NoSQL database systems have originated from very specialized applications (e.g. large scale web communities), but now their advantages over the relational model bring them into more general business uses.

Relational databases have benefitted from the standardized query language SQL. It has held on for 40 years, but SQL always had its weaknesses.
However SQL has proven very successful, because it created an ecosystem of supporting tools, which is important for business users.

NoSQL databases lack a common query language, that can provide the basis for a vendor independent tool ecosystem. I believe such a tool ecosystem is important to enable more widespread acceptance of this technology. It would allow to base tools like ETL or reporting on this common language.

The first question that arises is whether such a common query language is feasible at all, and if yes why not just SQL.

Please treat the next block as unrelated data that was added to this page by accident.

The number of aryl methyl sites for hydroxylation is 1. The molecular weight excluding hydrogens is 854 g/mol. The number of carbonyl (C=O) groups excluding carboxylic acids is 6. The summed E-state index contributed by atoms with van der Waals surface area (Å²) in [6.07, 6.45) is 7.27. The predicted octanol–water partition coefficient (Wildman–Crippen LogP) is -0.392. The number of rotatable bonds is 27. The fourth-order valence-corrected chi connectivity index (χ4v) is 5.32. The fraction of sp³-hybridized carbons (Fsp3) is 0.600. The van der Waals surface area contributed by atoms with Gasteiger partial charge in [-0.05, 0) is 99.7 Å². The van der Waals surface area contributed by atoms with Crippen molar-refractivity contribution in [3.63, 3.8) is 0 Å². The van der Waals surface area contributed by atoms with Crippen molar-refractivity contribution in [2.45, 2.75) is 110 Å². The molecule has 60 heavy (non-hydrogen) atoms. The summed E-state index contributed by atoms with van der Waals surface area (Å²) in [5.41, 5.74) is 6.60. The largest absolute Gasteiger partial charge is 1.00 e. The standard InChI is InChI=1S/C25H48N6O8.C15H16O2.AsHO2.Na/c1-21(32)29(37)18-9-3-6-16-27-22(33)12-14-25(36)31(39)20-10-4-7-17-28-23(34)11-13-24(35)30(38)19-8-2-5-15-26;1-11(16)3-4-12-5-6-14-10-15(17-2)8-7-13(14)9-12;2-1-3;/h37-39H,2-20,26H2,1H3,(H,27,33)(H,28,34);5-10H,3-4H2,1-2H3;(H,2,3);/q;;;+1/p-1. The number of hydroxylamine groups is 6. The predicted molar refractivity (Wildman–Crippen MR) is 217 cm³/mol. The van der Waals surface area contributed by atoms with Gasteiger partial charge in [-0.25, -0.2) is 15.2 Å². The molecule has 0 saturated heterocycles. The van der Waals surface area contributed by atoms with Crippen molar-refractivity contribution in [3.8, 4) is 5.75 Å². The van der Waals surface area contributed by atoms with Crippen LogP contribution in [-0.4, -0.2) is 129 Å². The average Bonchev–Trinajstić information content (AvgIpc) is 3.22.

SQL can not be used as NoSQL databases have richer data models than relational databases, and because SQL depends on the join mechanism which NoSql (distributed ones in particular) try to avoid. Leaving SQL behind offers the prospect of significant cost reductions through both reduced developer effort and server power.

At the moment the new database systems nave no query language (completely depending on the highly specialized map/reduce approach), while others like (e.g. MongoDB or Versant) have rudimentary (and proprietary) query languages.

The feasability of such a language depends to a lesser degree on the storage model of the database system, but more on the structure of the data to be stored.
I.e. if we store typical business models in a NoSQL database we need a query language that is adapted to these models. Since most data these days is modeled using objects (E.g. in UML, XML or Java/C#) I envision a query language, that is capable of querying such models.

Languages like OQL, XQuery and Linq have sufficient expressive power, but they are more complex (unreadable) than necessary or lack certain functions.

If you are interested in such a language, follow this blog, so that you can see it emerge and that you can comment on its strengths and weaknesses.

Or do you have a candidate language, that could be used?